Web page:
June 24, 2015 – Leuven (Belgium) and Eindhoven (the Netherlands) – Today, imec and Holst Centre (set up by imec and TNO) are demonstrating the most advanced smart garment to date at the Imec Technology Forum (ITF) in Brussels. The smart t-shirt measures a highly accurate electrocardiogram (ECG), recognizes activity and calculates energy expenditure in an unobtrusive way. The smart t-shirt allows for maximum user comfort and natural movement.
“Wearable technology that measures body parameters has become increasingly popular in recent years. Smart garments have the ability to tackle a vast range of applications from fitness tracking and healthcare monitoring to safety applications, such as firefighters working in dangerous situations. Today, on-body sensing is performed using very tight, compression garments. At imec and Holst Centre, we want to extend the functionality of smart garments and deliver medical-grade data through looser, everyday clothes,” said Ruben de Francisco, Program Manager Wearable Health Solutions at imec/Holst Centre.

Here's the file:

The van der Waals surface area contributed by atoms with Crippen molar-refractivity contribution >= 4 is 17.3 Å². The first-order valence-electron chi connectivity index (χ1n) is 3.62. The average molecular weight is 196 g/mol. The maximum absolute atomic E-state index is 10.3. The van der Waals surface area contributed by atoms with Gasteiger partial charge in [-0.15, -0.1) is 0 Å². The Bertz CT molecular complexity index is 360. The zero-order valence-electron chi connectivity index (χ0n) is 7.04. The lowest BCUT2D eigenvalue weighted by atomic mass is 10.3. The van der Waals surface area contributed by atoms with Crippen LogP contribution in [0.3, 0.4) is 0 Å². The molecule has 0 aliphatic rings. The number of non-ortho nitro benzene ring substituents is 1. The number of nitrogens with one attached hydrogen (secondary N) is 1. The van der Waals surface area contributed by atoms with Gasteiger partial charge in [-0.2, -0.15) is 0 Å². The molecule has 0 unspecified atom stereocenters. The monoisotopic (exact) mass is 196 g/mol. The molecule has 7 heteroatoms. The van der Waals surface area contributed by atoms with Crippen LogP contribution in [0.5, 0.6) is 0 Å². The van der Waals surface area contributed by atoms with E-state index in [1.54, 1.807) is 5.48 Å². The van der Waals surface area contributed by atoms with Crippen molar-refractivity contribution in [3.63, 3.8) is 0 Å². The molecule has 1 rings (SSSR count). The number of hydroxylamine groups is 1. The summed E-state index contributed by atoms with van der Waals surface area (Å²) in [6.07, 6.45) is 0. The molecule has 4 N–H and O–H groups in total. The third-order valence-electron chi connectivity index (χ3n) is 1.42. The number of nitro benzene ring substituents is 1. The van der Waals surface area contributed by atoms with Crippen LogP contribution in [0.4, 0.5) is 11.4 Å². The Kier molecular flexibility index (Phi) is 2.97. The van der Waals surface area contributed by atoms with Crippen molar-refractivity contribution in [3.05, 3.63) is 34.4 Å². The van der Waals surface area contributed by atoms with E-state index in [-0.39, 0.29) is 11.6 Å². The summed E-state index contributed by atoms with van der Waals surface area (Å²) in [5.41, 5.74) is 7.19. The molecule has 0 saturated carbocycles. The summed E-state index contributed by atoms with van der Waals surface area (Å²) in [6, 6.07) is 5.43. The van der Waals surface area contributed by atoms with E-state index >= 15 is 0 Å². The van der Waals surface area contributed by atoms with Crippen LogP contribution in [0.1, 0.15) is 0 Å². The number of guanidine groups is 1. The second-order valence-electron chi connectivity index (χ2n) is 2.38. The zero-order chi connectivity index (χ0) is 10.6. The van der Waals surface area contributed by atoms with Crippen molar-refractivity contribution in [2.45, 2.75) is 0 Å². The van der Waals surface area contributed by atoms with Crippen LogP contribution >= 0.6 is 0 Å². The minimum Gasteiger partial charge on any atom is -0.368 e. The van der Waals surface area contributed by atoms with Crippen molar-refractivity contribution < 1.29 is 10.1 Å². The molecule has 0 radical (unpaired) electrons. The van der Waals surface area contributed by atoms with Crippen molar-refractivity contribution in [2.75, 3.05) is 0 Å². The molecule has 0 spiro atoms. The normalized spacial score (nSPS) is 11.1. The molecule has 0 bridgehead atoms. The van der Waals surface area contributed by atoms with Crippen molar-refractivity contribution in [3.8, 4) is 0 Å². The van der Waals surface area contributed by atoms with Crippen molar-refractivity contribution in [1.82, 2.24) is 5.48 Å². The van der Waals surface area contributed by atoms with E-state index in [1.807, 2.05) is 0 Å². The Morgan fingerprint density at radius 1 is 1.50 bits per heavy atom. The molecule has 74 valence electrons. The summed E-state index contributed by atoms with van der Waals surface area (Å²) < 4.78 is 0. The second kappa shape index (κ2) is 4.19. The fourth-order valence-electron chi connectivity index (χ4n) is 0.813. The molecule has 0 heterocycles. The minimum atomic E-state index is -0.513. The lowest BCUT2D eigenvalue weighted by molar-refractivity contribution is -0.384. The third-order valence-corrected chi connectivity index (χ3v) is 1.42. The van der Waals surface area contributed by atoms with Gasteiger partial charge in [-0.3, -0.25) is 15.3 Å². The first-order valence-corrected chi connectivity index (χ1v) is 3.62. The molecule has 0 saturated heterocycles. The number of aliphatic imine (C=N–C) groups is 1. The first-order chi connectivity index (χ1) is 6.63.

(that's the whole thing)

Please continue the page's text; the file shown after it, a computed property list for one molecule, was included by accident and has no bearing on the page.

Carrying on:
Imec and Holst Centre demonstrate at ITF Brussels 2015 a t-shirt with ECG and motion sensing. The t-shirt can monitor data such as the wearer’s heart rate, heart rate variability, activities performed and calories burned, and share information over the cloud via a mobile phone, tablet or PC.
The t-shirt features imec and Holst Centre’s flexible smart fabric interconnect technology, and miniaturized electronics (1.5cm x 2cm x 2mm) integrated into a module of the size of an extended SD card, containing imec’s high accuracy and ultra-low power multi-sensor data acquisition chip (MUSEIC) with embedded processing, a battery and a Bluetooth Low Energy radio chip. The module weighs only 7 grams (including the battery), and can be removed to wash the shirt or charge the battery.
Imec and Holst Centre’s patented flexible and stretchable interconnect technology preserves the original properties of the fabric, so that the t-shirt remains flexible, stretchable, breathable, lightweight and washable. It also gives complete freedom in placing sensors, actuators and electronics to ensure the highest data quality. All the steps used to integrate the smart electronic functionality –including the lamination technique and interconnect technology– are fully compatible with most standard material production processes and conventional textile manufacturing, enabling rapid industrialization.